Conspiracy Theories and GOP: Party to Blame for its Reputation

President Donald Trump speaks during a campaign rally at Ocala International Airport in Ocala, Fla., October 16, 2020. (Carlos Barria/Reuters)

The only incontrovertibly true sentence I can remember Donald Trump ever having spoken is: “Bad things happen in Philadelphia.”

(There may be others, but I cannot think of any.)

Considering the matter of election fraud, Dennis Prager took to the radio Thursday to complain that Republicans get painted as conspiracy kooks. I sympathize with his complaint, I do.

But the main reason that the Republican Party gets painted as a haven for conspiracy kooks is the fact that the Republican Party is a haven for conspiracy kooks. It would seem less full of conspiracy kooks if it were less full of conspiracy kooks. The GOP needs to read Cicero: Esse quam videri.

The kookery of the GOP goes all the way to the top. Donald Trump is many things, and one of those things is a big-league conspiracy kook. He was bigly into the Obama birth-certificate stuff but also has dabbled in anti-vaccine kookery and 9/11 kookery. He publicizes QAnon kookery when he isn’t helping QAnon kooks get elected to office as Republicans.

Newly elected Republican representative Marjorie Taylor Greene? QAnon kook. Jo Rae Perkins, who just got beat like a rented mule in the Oregon U.S. Senate race? QAnon kook. Mike Cargile, who got pummeled in that House race in California? Big ol’ QAnon kook.

There are more.

Pretty much the entire talk-radio/Fox News conversation is conspiracy kookery: the “Deep State,” which is the slightly more respectable version of the Luciferian pedophile cult of QAnon kookery.

“Cultural Marxism”? Kooks gonna kook.

Republicans—lots of them—will tell you that climate change is not something about which we have a policy disagreement but a hoax, scientists and crypto-Marxists colluding to ruin the U.S. economy on behalf of China or Russia or whomever. They’ll tell you that evolution is a hoax, too, and the scientific journals are colluding to defend it from the devastating scientific critiques of some lawyer in Palm Beach who has figured it all out.

Right-wing social media and some of those half-assed conservative “news” sites are right now trafficking in bumf about election fraud. Why? Because they are conspiracy kooks. It’s their business model.

The thing is, there is election fraud.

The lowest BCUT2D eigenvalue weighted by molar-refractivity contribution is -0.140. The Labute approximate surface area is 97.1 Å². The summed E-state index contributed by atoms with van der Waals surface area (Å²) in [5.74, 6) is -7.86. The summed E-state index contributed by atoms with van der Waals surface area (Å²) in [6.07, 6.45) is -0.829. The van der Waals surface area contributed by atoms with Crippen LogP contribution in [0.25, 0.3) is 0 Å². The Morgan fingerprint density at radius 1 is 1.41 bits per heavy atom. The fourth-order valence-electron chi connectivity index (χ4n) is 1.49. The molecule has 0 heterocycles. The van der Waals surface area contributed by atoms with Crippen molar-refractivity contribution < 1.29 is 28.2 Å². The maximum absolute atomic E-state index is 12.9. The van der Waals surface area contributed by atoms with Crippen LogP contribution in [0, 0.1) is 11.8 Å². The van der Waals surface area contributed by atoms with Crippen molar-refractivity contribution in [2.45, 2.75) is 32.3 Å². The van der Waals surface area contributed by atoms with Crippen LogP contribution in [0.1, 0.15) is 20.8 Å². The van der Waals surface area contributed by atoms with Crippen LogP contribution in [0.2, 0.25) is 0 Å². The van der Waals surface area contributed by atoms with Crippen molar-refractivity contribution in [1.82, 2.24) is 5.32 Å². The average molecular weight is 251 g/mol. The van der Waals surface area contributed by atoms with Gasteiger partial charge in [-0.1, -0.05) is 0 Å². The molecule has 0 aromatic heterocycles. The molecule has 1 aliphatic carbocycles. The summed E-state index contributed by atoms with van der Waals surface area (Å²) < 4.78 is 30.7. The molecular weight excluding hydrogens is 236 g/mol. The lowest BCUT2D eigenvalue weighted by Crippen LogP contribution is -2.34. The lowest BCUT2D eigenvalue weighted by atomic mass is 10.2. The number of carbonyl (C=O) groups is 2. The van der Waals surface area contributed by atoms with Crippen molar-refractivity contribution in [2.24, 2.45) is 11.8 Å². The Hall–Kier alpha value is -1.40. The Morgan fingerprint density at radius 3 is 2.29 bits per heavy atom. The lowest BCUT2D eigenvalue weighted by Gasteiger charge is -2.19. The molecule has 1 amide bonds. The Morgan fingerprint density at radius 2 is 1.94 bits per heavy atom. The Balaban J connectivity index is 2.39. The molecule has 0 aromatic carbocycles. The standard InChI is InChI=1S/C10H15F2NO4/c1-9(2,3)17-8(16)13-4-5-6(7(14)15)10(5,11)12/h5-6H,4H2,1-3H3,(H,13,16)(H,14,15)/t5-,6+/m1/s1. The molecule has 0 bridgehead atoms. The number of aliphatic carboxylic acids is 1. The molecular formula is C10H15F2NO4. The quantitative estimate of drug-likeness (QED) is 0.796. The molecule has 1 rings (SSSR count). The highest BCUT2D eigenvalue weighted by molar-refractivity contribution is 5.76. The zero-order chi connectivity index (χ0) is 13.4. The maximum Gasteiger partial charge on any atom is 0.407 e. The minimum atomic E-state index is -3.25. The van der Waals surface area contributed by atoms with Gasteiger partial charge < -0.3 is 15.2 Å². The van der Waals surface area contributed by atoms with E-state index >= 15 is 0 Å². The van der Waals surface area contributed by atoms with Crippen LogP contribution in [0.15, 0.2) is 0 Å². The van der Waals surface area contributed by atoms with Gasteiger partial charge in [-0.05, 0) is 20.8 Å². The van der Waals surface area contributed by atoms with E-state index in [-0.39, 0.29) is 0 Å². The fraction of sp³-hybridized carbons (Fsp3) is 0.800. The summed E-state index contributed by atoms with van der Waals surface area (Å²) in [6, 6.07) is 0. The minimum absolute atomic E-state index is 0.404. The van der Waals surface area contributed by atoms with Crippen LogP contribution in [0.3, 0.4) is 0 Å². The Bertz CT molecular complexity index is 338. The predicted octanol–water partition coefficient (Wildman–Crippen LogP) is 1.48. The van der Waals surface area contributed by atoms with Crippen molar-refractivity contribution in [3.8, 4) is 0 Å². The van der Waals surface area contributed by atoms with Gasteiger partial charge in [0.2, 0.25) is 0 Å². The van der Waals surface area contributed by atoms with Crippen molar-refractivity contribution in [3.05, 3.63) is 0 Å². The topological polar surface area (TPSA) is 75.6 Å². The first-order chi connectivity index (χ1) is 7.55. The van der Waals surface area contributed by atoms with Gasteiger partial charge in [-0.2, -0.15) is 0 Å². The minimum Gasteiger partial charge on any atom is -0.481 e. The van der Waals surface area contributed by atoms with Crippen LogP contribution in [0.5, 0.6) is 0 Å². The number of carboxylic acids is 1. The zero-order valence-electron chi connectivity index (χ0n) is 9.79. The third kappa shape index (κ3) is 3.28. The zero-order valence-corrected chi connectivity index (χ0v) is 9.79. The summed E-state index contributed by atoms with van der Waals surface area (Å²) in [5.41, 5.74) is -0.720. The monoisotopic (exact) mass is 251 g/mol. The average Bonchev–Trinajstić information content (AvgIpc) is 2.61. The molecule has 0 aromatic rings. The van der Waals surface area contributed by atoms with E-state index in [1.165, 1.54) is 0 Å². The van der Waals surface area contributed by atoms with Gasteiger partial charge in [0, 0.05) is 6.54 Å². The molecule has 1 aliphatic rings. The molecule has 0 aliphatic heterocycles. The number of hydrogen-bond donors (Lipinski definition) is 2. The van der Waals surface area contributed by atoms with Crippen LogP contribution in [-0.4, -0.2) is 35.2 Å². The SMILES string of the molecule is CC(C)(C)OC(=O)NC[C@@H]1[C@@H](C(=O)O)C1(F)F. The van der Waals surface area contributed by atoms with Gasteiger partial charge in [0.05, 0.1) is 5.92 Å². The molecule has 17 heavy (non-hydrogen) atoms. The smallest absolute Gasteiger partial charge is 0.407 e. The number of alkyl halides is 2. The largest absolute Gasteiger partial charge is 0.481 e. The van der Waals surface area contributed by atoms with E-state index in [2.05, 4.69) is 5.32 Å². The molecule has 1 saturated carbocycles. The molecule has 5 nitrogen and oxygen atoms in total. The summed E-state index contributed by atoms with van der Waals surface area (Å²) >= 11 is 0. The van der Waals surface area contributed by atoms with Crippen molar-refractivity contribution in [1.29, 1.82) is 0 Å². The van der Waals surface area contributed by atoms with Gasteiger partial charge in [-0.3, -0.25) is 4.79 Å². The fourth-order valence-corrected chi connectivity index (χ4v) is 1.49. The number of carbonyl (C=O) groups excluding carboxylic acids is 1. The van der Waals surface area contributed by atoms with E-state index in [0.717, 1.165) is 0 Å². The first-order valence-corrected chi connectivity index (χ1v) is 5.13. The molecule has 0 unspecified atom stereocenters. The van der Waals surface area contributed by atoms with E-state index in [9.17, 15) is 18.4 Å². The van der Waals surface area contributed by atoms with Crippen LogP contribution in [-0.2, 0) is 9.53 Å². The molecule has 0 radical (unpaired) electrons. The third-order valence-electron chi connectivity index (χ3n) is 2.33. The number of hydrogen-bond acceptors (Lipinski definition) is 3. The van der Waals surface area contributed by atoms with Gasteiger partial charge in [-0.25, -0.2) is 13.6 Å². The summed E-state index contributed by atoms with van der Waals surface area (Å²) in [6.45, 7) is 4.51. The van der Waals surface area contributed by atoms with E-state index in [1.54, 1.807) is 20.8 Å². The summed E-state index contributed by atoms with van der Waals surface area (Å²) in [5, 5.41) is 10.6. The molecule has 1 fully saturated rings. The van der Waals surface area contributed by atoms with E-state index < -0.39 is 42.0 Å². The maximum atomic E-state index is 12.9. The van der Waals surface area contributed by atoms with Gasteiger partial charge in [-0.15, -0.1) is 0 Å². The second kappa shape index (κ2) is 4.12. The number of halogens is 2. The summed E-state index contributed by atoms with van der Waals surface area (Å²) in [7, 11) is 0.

We know this. People go to jail for it from time to time. It probably doesn’t throw many elections, but it may—there’s a pretty good case that fraud cost Norm Coleman of Minnesota a U.S. Senate seat in 2008. There may be shenanigans under way right now. But whose word are you going to take on that? Donald Trump’s? Marjorie Taylor Greene’s?

You can’t send a conspiracy kook to the White House and more conspiracy kooks to Congress and then complain when people say your party is full of conspiracy kooks. Because it is full of conspiracy kooks.

Oh, now you’re serious, Republicans? Please. The Republicans are the party that cried “wolf,” and it’s no wonder that people who aren’t already on board aren’t very readily persuaded by claims of widespread ballot fraud.

Which is a shame. Because Philly has guys named Joe Cheeseboro registered to vote with a home address that is, in fact, a 7-Eleven. (Mr. Cheeseboro is listed as living in apartment No. 711, a witty touch). Philadelphia has voters whose addresses are vacant lots. A former judge of elections recently was convicted of taking bribes to stuff ballot boxes on behalf of Democratic patrons.

That wasn’t ancient history—that was May.

Bad things happen in Philadelphia. Here’s U.S. Attorney William McSwain on that corrupt judge of elections, Dominick Demuro: “DeMuro fraudulently stuffed the ballot box by literally standing in a voting booth and voting over and over, as fast as he could, while he thought the coast was clear.” He sold this service for as little as $300 in some cases.

Bad, dumb, low-rent things happen in Philadelphia.

There is corruption. There are abuses of power. There are coverups. There isn’t an underground pedophile cult secretly running things from behind the scenes guided by the ghost of Saul Alinsky and the Frankfurt School. This has been a problem for the Right since the days when the John Birch Society was claiming that Dwight Eisenhower—Ike himself!—was a “conscious, dedicated agent of the Communist conspiracy.” The Birchers may have had some good points about other stuff, but nobody took them seriously, because they didn’t deserve to be taken seriously, because they were kooks.

If Trump loses this election, as seems likely, there’s going to be a lot more kookery afoot. Kookery isn’t the solution—it’s the problem.

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